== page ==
In 1998, Allan A. Mills9 came to the conclusion that "it would not have been possible for Vermeer to have painted his interior scenes directly, at full size, from images produced by a room-type camera obscura incorporating the lenses of his time. Such images would have been much too dim and in any case would have been mirror images of the real scene." However, Mills did not rule out that the painter "could have observed and even been stimulated to sketch the more brightly illuminated images produced at a smaller scale by a portable camera obscura." Mills explains that the extreme accuracy of Vermeer’s perspectives, one of the strong points of the pro-camera obscura argument, "would not have necessitated a camera." He could have produced them by using graphical methods taught by his fellow countrymen De Vries and Hondius in conjunction with a well-known technique which made use of a pin inserted at the vanishing point with a thread attached to it and held taut to define the orthogonals of the scene.
While the theoretical debate as to whether Vermeer used a camera obscura or not made no substantial progress, the issue polarized Vermeer scholars in opposing camps. Those favorable read into Vermeer’s use of the device signs that he was in tune with the spirit of his time when the study of optics held an important place in nascent scientific investigation. The opposing camp argued, essentially, that by definition great artists have superlative skills and have no need for mechanical devices, or that the characteristics of the camera reveled in Vermeer’s paintings may be explained by prevailing painterly styles. Believers argued that naysayer art historians dreaded the use of mechanical device, because it would diminish the stature of the artist’s as a creator and, perhaps, a bit of the prestige of the art historians themselves, key negotiators between the artist and the public. Others brush aside the matter maintaining that the use of a technological device is nothing for an artist to be ashamed of: it was another tool, like brushes, paint or canvas, rather than a substitute for artistic talent.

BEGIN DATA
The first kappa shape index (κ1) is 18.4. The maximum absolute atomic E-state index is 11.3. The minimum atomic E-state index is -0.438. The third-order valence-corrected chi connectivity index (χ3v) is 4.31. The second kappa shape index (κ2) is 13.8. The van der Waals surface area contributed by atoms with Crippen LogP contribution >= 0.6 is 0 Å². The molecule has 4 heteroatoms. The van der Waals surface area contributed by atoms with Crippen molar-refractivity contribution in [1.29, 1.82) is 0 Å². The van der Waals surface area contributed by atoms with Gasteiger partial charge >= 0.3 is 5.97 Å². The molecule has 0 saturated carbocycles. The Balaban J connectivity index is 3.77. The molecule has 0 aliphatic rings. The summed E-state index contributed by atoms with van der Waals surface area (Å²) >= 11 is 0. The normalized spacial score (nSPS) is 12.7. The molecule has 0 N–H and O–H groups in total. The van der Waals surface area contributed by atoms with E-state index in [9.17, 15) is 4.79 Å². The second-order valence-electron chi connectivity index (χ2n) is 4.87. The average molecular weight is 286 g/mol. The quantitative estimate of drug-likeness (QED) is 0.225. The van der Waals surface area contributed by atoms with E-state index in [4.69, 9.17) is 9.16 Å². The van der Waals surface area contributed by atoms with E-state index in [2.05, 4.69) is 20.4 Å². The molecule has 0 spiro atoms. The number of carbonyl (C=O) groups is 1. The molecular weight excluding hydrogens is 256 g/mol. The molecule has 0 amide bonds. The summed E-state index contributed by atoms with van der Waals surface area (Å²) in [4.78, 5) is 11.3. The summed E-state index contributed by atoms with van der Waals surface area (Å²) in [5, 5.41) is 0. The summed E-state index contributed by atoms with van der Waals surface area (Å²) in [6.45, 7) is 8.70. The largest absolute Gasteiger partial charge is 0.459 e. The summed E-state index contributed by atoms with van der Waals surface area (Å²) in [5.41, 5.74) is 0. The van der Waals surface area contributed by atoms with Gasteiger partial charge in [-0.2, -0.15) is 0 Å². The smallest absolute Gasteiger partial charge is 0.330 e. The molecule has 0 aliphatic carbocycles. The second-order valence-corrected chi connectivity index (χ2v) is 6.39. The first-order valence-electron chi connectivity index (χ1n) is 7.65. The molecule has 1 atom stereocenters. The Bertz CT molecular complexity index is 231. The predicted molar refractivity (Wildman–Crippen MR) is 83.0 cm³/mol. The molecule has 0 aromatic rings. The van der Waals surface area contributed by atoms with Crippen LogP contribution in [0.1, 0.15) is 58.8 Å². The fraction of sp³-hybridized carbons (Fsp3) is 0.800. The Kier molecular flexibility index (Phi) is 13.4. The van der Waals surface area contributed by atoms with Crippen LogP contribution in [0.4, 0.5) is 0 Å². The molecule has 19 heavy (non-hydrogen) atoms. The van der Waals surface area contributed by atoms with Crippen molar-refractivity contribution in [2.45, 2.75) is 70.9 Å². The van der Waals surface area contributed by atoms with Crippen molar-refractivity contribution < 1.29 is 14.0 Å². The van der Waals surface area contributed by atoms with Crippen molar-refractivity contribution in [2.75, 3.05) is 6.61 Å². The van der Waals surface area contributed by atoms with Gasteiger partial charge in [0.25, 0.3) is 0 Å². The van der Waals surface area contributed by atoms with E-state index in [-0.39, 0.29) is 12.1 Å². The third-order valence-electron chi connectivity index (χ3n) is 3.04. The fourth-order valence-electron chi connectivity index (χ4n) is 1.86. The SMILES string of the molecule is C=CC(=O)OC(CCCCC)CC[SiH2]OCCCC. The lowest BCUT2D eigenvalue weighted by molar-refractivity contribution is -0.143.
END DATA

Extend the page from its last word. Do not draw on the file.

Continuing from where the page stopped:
In 2002, after years in preparation, the London architect Philip Steadman published his game-changing Vermeer's Camera: Uncovering the Truth behind the Masterpieces, a detailed study of Vermeer and the camera obscura notable for the author's level-headed deduction and intellectual clarity. Parting from measurements of the originals of the maps and the know dimensions of period floor tiles in Vermeer’s paintings, Steadman was able to establish scale and precisely correlate the images Vermeer’s of paintings and the concrete measurable world they represent. He concluded that not only the dimensions of the rooms shown in Vermeer's interiors are very similar, but that at least a dozen of Vermeer's best-known pictures are set in one and the same room.